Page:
Key concepts in disaster risk reduction


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Understanding how gender relations shape women’s and men’s lives is critical to disaster risk reduction (DRR). This is because women’s and men’s different roles, responsibilities, and access to resources influence how each will be affected by different hazards, and how they will cope with and recover from disaster. This presentation is part of part of Oxfam GB's Gender and Disaster Risk Reduction training pack available at

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Key concepts in disaster risk reduction

  1. 1. Gender and disaster risk reduction Key concepts in disaster risk reduction (DRR) PowerPoint 1.1 Gender and Disaster Risk Reduction : A training pack
  2. 2. <ul><li>Key definitions </li></ul><ul><li>Hazard: a dangerous phenomenon, substance, human activity, or condition that may cause loss of life, injury or other health impacts, damage to property, loss of livelihoods and services, social and economic disruption, or environmental damage </li></ul><ul><li>Vulnerability: the characteristics and circumstances of a person, group, community, system, or asset that make it susceptible to the damaging effects of a hazard </li></ul><ul><li>Capacity: strengths, attributes, and resources available within a community, society, or organization that can be used to achieve agreed goals </li></ul><ul><li>Risk: ( Hazard x Vulnerability) / Capacity </li></ul>see UNISDR definition sheet
  3. 3. <ul><li>Disaster </li></ul><ul><li>Serious disruption of the functioning of a community or society </li></ul><ul><li>Involves widespread human, material, economic, or environmental losses and impacts </li></ul><ul><li>Exceeds the ability of the affected community or society to cope using its own resources </li></ul>
  4. 4. <ul><li>Disaster risk reduction </li></ul><ul><li>The concept and practice of reducing disaster risks through systematic efforts to analyse and manage the causes of disasters. Includes: </li></ul><ul><li>reducing exposure to hazards </li></ul><ul><li>lessening vulnerability of people and property </li></ul><ul><li>wise management of land and the environment </li></ul><ul><li>improving preparedness for adverse events </li></ul>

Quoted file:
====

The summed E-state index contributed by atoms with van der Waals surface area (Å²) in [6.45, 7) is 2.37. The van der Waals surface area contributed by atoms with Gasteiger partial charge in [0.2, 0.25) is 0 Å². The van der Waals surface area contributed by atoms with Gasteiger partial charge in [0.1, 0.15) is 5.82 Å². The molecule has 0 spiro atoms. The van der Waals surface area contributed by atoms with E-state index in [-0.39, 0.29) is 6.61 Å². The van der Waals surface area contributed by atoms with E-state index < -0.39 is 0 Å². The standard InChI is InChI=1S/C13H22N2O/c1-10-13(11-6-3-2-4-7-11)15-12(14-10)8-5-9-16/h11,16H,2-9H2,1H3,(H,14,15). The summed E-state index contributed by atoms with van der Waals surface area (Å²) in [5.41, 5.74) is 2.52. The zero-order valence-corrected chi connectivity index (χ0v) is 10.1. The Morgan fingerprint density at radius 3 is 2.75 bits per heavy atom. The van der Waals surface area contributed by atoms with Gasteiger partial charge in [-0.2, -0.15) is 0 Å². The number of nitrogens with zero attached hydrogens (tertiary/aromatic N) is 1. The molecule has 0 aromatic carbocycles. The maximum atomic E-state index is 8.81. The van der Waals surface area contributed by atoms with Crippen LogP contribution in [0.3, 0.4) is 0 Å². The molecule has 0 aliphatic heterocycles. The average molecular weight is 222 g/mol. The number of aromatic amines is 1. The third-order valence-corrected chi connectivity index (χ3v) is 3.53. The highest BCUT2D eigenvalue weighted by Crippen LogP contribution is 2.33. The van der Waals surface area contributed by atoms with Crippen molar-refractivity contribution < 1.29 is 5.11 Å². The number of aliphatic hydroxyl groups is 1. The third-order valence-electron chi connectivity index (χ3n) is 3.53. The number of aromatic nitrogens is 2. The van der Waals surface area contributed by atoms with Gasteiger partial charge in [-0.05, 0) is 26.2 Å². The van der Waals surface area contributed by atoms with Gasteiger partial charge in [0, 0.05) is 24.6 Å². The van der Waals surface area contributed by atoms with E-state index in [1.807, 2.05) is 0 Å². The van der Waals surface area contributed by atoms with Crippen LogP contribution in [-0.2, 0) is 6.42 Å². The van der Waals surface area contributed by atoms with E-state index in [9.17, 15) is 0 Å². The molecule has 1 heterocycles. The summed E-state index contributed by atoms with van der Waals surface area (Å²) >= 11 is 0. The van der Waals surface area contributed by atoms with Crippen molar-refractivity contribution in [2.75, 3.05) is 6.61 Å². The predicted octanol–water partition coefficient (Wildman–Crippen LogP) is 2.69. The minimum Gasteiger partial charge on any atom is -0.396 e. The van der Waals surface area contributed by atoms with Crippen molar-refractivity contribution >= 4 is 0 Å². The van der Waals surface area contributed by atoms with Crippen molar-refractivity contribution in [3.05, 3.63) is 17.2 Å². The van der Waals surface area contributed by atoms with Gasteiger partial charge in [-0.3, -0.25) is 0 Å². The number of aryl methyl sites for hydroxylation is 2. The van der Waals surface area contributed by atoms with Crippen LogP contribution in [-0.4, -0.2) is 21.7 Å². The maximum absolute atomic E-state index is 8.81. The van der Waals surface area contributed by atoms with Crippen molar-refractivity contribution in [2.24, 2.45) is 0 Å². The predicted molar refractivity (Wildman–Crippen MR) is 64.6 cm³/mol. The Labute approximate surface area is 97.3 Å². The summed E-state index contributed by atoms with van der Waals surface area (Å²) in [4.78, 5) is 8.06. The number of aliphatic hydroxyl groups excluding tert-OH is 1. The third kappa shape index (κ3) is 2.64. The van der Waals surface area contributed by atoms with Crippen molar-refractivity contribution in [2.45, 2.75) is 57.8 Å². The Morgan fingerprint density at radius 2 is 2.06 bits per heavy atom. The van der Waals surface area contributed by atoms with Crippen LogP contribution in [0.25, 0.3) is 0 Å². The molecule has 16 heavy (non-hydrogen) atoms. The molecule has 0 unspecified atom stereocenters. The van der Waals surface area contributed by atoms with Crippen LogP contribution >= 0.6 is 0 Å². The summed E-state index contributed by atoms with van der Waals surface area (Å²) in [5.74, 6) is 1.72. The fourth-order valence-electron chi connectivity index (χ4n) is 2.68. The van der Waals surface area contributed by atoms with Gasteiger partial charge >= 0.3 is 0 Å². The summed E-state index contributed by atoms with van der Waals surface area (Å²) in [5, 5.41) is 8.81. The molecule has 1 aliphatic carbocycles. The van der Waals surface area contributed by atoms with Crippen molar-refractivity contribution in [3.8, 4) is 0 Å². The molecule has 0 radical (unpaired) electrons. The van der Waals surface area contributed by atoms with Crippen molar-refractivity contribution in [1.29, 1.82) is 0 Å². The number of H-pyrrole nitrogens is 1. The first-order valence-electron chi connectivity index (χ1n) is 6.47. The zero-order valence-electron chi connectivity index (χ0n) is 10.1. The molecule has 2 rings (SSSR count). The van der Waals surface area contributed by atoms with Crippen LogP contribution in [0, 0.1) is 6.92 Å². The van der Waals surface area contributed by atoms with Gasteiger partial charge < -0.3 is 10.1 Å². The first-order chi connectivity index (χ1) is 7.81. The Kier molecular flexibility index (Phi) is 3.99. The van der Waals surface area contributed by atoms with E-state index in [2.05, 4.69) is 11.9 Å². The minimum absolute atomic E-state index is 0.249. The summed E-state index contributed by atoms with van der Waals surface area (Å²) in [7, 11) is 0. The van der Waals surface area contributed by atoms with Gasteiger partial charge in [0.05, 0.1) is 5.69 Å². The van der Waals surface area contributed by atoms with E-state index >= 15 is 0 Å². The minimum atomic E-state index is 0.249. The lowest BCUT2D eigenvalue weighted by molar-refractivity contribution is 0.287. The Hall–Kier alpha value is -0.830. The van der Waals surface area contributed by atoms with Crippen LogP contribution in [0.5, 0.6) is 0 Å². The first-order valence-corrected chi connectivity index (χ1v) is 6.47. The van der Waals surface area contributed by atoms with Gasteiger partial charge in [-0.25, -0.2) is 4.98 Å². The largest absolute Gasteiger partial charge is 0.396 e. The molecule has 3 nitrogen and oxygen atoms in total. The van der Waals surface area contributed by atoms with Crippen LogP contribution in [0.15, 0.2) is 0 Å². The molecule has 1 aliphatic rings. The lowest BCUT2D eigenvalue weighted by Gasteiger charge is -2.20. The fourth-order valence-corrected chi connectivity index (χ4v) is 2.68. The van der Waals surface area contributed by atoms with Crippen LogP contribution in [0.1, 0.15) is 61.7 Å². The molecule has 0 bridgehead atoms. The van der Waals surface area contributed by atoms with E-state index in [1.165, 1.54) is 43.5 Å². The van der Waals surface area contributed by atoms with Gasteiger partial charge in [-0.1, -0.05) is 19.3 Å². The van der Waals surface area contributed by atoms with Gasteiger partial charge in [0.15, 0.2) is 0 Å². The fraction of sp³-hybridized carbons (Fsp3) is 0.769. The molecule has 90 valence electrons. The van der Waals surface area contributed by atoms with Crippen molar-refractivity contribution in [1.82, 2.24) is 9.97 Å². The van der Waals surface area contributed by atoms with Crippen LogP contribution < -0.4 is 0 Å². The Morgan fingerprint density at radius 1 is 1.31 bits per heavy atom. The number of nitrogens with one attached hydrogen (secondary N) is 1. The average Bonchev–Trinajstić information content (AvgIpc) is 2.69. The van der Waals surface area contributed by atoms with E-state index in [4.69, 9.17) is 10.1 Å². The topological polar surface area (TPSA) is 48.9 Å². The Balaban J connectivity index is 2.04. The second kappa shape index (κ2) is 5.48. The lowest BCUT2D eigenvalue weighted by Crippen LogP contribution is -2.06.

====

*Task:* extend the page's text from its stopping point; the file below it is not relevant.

5. 5. <ul><li>Disaster preparedness </li></ul><ul><li>Lessening or limiting the adverse impacts of hazards and related disasters </li></ul><ul><li>Adverse impacts of hazards often cannot be prevented fully </li></ul><ul><li>But the scale or severity can be substantially lessened by various strategies and actions </li></ul>
  6. 6. <ul><li>Disaster response </li></ul><ul><li>Also called disaster relief </li></ul><ul><li>Provision of emergency services and public assistance </li></ul><ul><li>During and immediately after a disaster </li></ul><ul><li>To save lives, reduce health impacts, ensure public safety, and meet basic subsistence needs of people affected </li></ul>
  7. 7. <ul><li>Disaster risk management </li></ul><ul><li>Using administrative directives, organization, and operational skills and capacities … </li></ul><ul><li>To implement strategies, policies, and improved coping capacities … </li></ul><ul><li>And so lessen the adverse impacts of hazards and the possibility of disaster </li></ul>
  8. 8. <ul><li>The Hyogo Framework for Action (2005 –2015) </li></ul><ul><li>Adopted by 168 countries in January 2005 following the Indian Ocean tsunami </li></ul><ul><li>Sets out concrete measures to make communities and nations more resilient to disasters </li></ul><ul><li>‘ A gender perspective should be integrated into all disaster risk management policies, plans and decision-making processes, including those related to risk assessment, early warning, information management, and education and training’ </li></ul><ul><li>National Platforms are responsible for taking forward the commitments at country level </li></ul>
  9. 9. Oxfam GB, July 2011 This presentation is part of Gender and disaster risk reduction: A training pack available in full from